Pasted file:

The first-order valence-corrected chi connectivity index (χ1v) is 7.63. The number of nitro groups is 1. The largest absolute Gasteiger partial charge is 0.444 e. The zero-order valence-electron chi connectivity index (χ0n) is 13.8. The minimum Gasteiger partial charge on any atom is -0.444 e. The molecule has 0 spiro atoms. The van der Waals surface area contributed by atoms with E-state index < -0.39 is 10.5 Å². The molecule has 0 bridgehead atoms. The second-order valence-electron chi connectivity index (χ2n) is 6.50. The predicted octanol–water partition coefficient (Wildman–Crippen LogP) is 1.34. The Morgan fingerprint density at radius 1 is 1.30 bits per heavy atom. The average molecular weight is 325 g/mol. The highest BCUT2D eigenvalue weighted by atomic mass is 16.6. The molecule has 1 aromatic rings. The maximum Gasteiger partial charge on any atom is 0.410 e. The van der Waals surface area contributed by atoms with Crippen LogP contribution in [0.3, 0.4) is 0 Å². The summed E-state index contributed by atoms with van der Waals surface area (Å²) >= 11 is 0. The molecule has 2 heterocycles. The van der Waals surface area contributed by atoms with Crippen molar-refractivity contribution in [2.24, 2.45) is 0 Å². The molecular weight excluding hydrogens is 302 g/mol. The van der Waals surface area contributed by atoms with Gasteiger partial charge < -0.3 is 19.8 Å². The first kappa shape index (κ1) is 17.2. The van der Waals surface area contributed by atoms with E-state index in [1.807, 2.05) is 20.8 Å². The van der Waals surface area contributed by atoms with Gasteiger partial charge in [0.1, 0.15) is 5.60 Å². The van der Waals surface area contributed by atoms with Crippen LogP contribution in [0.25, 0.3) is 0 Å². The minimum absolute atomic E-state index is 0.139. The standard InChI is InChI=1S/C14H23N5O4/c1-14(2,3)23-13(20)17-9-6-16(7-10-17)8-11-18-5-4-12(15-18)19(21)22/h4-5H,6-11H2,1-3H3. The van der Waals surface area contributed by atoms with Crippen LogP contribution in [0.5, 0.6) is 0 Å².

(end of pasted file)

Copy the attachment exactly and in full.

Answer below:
The first-order valence-corrected chi connectivity index (χ1v) is 7.63. The number of nitro groups is 1. The largest absolute Gasteiger partial charge is 0.444 e. The zero-order valence-electron chi connectivity index (χ0n) is 13.8. The minimum Gasteiger partial charge on any atom is -0.444 e. The molecule has 0 spiro atoms. The van der Waals surface area contributed by atoms with E-state index < -0.39 is 10.5 Å². The molecule has 0 bridgehead atoms. The second-order valence-electron chi connectivity index (χ2n) is 6.50. The predicted octanol–water partition coefficient (Wildman–Crippen LogP) is 1.34. The Morgan fingerprint density at radius 1 is 1.30 bits per heavy atom. The average molecular weight is 325 g/mol. The highest BCUT2D eigenvalue weighted by atomic mass is 16.6. The molecule has 1 aromatic rings. The maximum Gasteiger partial charge on any atom is 0.410 e. The van der Waals surface area contributed by atoms with Crippen LogP contribution in [0.3, 0.4) is 0 Å². The summed E-state index contributed by atoms with van der Waals surface area (Å²) >= 11 is 0. The molecule has 2 heterocycles. The van der Waals surface area contributed by atoms with Crippen molar-refractivity contribution in [2.24, 2.45) is 0 Å². The molecular weight excluding hydrogens is 302 g/mol. The van der Waals surface area contributed by atoms with Gasteiger partial charge < -0.3 is 19.8 Å². The first kappa shape index (κ1) is 17.2. The van der Waals surface area contributed by atoms with E-state index in [1.807, 2.05) is 20.8 Å². The van der Waals surface area contributed by atoms with Gasteiger partial charge in [0.1, 0.15) is 5.60 Å². The van der Waals surface area contributed by atoms with Crippen LogP contribution in [0.25, 0.3) is 0 Å². The minimum absolute atomic E-state index is 0.139. The standard InChI is InChI=1S/C14H23N5O4/c1-14(2,3)23-13(20)17-9-6-16(7-10-17)8-11-18-5-4-12(15-18)19(21)22/h4-5H,6-11H2,1-3H3. The van der Waals surface area contributed by atoms with Crippen LogP contribution in [0.5, 0.6) is 0 Å².